In 2010, Google co-founder Larry Paige funded his secret “flying car” project through start-up named Zee Aero. Only five years later, Paige invested millions into another Flying Car start up called Kitty Hawk. With the triple technological threat of improved battery technology, more powerful electric motors, and intuitive flying software, Silicon Valley seems to be the hotspot for flying car innovation.
In a recent Vox article featuring flying car innovation in Silicon Valley, Brian German, an aerospace researcher at Georgia Tech, argues that lighter and more powerful electric motors, batteries that can store more energy, and more sophisticated aviation software could transform the market for small electric airplanes.
VTOL Flying Technology
Zee Aero, Uber, and Joby Aviation – all with flying car prototypes in the works – agreed that the best approach to cornering the commuter market would be to use autonomous Vertical Take-Off and Landing (VTOL) vehicles. Zee Aero’s prototype, for example, has eight vertical propellers that are used for liftoff, while there are two in the back providing vertical thrust. Once Zee Aero’s flying car reaches soaring altitude, the propellers can be strategically turned off to save power.
Similar to Zee Aero’s VTOL design, Joby Aviation’s two-seater S2 airplane, still in development, is an environmentally-friendly VTOL that requires 5x’s less energy than conventional combustion transportation at 5x’s the door-to-door speed. Armed with 12 propellers for take-off that fold up once the aircraft is airborne, the S2 is yet another example of electric VTOL innovation.
Without the need for a runway, VTOL’s can take off from building tops, parking facilities, and strategically placed launch pads in and around major metropolitan locations. According to Vox, VTOL’s can land in small “vertiports” that could fit in a suburban parking lot or on the top floor of an urban parking garage.
Uber’s Flying Taxi
Uber recently announced its search for its own flying car technology. With the company setting its eyes on The Ehang 184, an eco-friendly low altitude personal Autonomous Aerial Vehicle (AAV), Uber’s vision to offer “transportation as reliable as water, everywhere, for everyone,” is close to becoming a reality.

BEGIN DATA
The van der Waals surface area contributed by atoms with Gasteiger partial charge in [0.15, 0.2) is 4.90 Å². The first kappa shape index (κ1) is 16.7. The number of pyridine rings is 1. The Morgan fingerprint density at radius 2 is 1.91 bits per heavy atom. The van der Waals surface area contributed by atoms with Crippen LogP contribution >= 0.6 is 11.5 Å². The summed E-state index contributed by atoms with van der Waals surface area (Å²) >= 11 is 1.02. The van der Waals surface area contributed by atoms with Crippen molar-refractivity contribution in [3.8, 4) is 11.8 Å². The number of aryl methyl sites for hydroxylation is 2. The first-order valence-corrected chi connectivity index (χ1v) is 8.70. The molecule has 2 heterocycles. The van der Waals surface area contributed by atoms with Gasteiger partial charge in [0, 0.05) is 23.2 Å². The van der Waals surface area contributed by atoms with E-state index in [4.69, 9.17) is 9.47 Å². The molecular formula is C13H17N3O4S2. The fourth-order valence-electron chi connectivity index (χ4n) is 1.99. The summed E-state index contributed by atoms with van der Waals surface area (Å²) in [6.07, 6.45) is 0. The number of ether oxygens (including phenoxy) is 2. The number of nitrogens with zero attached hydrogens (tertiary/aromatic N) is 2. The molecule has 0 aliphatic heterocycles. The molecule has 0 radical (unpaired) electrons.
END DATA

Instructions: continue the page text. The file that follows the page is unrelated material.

Featured in the company’s white paper highlighting its VTOL future, Uber estimated that tiny electric airplanes could reduce the travel time from San Jose to San Francisco from 2 hours (during rush hour) to 15 minutes. The trip would cost a customer $129 initially but over a few years, the price could drop to $43. Compared to the average cab ride fare of $100 for the same San Jose – San Fran journey that is an attractive price and time saver – especially for upper-class commuters.
Tesla’s Battery Technology
Battery technology, whether it’s in the form of supercapacitors or improved lithium-ion batteries, will play a critical role in the small aircraft industry. From longer flight times on a single charge to greater carrying capacity, battery innovation is an instrumental piece of the aviation puzzle.
German, according to Vox, predicts the energy density of batteries will need to approximately double for small electric planes to really take off.
“Right now, batteries that you could actually put in an airplane wouldn’t let you go very far. But you give it a few more years, and the writings on the wall that you will be able to make a very practical aircraft.”
Tesla, with the recent opening of its $5 Billion Gigafactory, is focused on improving battery cell innovation. The key ingredient in Tesla’s worldwide electric car dominance: lithium-ion battery innovation. This may spill nicely into the flying car industry. According to a recent iReviews article, Gigafactory “offers unprecedented economies of scale for lithium-ion battery production, lowering the price from $190 per kWh in April 2016 to an estimated $130 per kWh once complete.” This translates into a 30% reduction in battery production costs.
The Future of Flying Cars
With battery technology estimated to improve by 5-8 percent per year and Silicon Valley determined to get their prototypes airborne, the future of VTOL airplanes seems rather bright. According to Uber’s recent white paper, flying taxis may transition from being a luxury service for only the wealthy to a viable option for middle-class commuters. In most cases, improved technology usually results in affordable prices for consumers – making it accessible to everyone. Certainly, there are FAA regulations and safety issues to consider before seeing our skies filled with flying cars, but the technology seems to be moving in the right direction.
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